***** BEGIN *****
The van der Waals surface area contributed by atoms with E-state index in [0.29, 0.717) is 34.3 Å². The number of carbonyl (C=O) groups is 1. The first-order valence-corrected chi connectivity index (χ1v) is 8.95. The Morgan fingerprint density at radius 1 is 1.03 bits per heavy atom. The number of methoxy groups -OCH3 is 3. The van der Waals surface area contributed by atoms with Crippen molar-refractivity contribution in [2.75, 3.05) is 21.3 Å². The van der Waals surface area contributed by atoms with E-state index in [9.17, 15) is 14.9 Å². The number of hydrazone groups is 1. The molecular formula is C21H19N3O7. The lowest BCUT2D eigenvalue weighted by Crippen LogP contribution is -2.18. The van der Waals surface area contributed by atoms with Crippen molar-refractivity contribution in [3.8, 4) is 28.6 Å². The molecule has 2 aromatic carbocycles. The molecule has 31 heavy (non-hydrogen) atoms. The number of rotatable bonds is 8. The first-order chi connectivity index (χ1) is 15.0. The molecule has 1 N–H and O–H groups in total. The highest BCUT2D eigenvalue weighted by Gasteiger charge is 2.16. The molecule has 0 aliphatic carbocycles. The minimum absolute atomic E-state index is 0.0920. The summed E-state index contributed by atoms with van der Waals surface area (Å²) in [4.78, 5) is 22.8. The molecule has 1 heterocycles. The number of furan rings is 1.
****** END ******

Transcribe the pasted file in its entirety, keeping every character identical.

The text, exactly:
The van der Waals surface area contributed by atoms with E-state index in [0.29, 0.717) is 34.3 Å². The number of carbonyl (C=O) groups is 1. The first-order valence-corrected chi connectivity index (χ1v) is 8.95. The Morgan fingerprint density at radius 1 is 1.03 bits per heavy atom. The number of methoxy groups -OCH3 is 3. The van der Waals surface area contributed by atoms with Crippen molar-refractivity contribution in [2.75, 3.05) is 21.3 Å². The van der Waals surface area contributed by atoms with E-state index in [9.17, 15) is 14.9 Å². The number of hydrazone groups is 1. The molecular formula is C21H19N3O7. The lowest BCUT2D eigenvalue weighted by Crippen LogP contribution is -2.18. The van der Waals surface area contributed by atoms with Crippen molar-refractivity contribution in [3.8, 4) is 28.6 Å². The molecule has 2 aromatic carbocycles. The molecule has 31 heavy (non-hydrogen) atoms. The number of rotatable bonds is 8. The first-order chi connectivity index (χ1) is 15.0. The molecule has 1 N–H and O–H groups in total. The highest BCUT2D eigenvalue weighted by Gasteiger charge is 2.16. The molecule has 0 aliphatic carbocycles. The minimum absolute atomic E-state index is 0.0920. The summed E-state index contributed by atoms with van der Waals surface area (Å²) in [4.78, 5) is 22.8. The molecule has 1 heterocycles. The number of furan rings is 1.